Saturday’s post ended with my contention that while teachers need to study scripture to be accurate, a prophet doesn’t (or rather, real, biblical prophets didn’t). A true prophet — good or bad, wise or foolish, ignorant or prudent — simply repeated what God had told him.

Interestingly, the commentary I’m reading on Daniel this morning addresses this very issue:

“We read of [Daniel] how each vision was connected with the deepest soul exercise, with fasting and prayer as well as the reading of those portions of the Word of God he possessed.”
— Arno C. Gaebelein

Now, Gaebelein’s not wrong about Daniel’s study habits.

Sunday, September 03, 2017

Fake News

The biggest news today is “fake news”.

What is “fake news”? Nobody seems to know. It could be the panicky blandishments of the liberal media. It could be the paranoid pronouncements of the extreme Right. But it could also be the confused babblings of the moderate centre. Nobody really seems to know. The only thing upon which all sides agree seems to be that there’s a lot of it out there somewhere.

Saturday, September 02, 2017

Seven Reasons I Don’t Believe You’re a Prophet

Compared to the supernatural, real life can be pretty tedious.

I still recall vividly my childish frustration with the bits of C.S. Lewis’s Chronicles of Narnia books that take place in WWII-era England. I wanted the Pevensies to hurry up and get through the magic wardrobe, or climb up on the picture frame in Eustace Scrubb’s bedroom, or for Eustace and Jill Pole to open the mysterious door in the stone wall behind the gym at their boarding school, or just go ahead and use whatever method they were going to use to travel to the land of talking beasts, dwarves, witches, giants and who-knows-what; the place where all the truly exciting things were happening. England was drab, grey and uninteresting by comparison.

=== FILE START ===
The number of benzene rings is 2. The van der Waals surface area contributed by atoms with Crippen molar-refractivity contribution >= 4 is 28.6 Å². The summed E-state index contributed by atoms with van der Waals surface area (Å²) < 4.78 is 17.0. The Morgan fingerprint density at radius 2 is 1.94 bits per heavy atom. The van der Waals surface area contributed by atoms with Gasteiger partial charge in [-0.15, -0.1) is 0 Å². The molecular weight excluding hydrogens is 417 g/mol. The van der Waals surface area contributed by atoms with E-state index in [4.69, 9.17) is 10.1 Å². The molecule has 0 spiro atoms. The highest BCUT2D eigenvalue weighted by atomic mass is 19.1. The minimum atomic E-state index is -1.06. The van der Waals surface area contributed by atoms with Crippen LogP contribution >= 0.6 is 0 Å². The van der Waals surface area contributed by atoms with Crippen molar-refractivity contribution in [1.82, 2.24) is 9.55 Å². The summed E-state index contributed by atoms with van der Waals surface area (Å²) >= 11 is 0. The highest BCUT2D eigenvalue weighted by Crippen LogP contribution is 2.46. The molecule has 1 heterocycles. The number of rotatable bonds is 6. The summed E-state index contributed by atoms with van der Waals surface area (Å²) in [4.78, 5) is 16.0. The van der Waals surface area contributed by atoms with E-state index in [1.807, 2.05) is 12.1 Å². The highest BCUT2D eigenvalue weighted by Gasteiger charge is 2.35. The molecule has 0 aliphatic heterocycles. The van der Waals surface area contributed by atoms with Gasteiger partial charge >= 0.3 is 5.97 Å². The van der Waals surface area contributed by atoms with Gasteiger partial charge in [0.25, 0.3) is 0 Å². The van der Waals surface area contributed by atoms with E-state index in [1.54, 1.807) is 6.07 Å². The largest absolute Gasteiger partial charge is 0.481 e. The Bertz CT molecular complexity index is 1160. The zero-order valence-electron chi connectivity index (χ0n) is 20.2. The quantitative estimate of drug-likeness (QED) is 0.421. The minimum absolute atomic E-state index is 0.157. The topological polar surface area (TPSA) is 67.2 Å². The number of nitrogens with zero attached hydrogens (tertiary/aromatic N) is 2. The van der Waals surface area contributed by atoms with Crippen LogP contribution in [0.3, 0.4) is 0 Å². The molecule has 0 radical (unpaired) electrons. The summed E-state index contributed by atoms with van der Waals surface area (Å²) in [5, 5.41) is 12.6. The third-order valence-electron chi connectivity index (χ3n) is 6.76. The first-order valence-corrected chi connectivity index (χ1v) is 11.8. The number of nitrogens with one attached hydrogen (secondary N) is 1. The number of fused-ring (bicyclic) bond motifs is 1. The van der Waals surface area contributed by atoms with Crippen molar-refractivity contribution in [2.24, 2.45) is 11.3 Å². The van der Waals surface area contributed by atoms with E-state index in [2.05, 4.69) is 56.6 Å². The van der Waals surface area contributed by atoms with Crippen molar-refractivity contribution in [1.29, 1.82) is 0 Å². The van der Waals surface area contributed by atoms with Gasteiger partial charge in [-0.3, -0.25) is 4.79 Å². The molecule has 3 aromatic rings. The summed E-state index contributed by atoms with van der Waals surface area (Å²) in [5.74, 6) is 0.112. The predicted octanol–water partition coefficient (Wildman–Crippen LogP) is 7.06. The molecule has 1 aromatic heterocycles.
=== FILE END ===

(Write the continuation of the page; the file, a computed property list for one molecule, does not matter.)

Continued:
I think some people feel pretty much the same way about the Christian life. They keep hoping for something a little zippier to come along.

Friday, September 01, 2017

Too Hot to Handle: ‘Apostles’ and ‘Prophets’

In which our regular writers toss around subjects a little more volatile than usual.

Everybody’s looking for greater certainty these days it seems, even Christians. Our own Immanuel Can has written at length about how the resurgence of Calvinism is evidence of it, and I’ve recently done some reflecting on how Christians often speak about the “call of God” to bolster their confidence in what in most cases are just their own decisions.

Tom: This, though, might take the cake, IC. A new and rapidly-growing charismatic movement mostly off the radar of other Protestants. Independent Network Charismatics (or “INC Christians”) find their certainty in alleged “prophetic” voices and the pronouncements of “super-apostles”.

It’s big-bucks too. Christianity Today notes that the Asuza Now conference in the LA Coliseum drew 50,000 people in the rain, and almost nobody knew about it outside the INC movement.

How’d you like to have the apostles and prophets back, IC?

Thursday, August 31, 2017

Semi-Random Musings (2)

There’s often quite a difference between what we assume went on in a Bible story and what probably really happened.

My mental pictures of Bible characters and their environment tend to auto-default to the flannelgraph cutouts of my Sunday School years. These presumably came from the fertile minds of whoever was drafted to produce the art for the curriculum. But such sacred two-dimensional imaginings are not necessarily the first thing a ten-year old challenges or even notices. They are what they are, and they stuck with me.

This was long before Veggie Tales, so thankfully I don’t carry around the mental image of the prophet Daniel as played by Larry the Cucumber. Not much, anyway.

Wednesday, August 30, 2017

Things NOT Done in the Body

One night in my late teens I found myself facing a temptation that is probably better not described in excruciating detail. Let’s just say it was a temptation common to young men. The other party was ready and willing and very much to my taste, there were no adults around to complicate matters, the situation was intimate and comfortable, and there was every natural reason to carry right on with what was already well underway.

For reasons I was unable to adequately spell out at the time, I didn’t. I’m not sure there’s a heavenly reward for that exactly, but I can tell you without even a shred of doubt that I did save myself a great deal of earthly emotional distress, guilt, ongoing complications and probably several courses of antibiotics.

If you must know, I blame my parents for that one. There’s probably a reward coming for them, if not for me.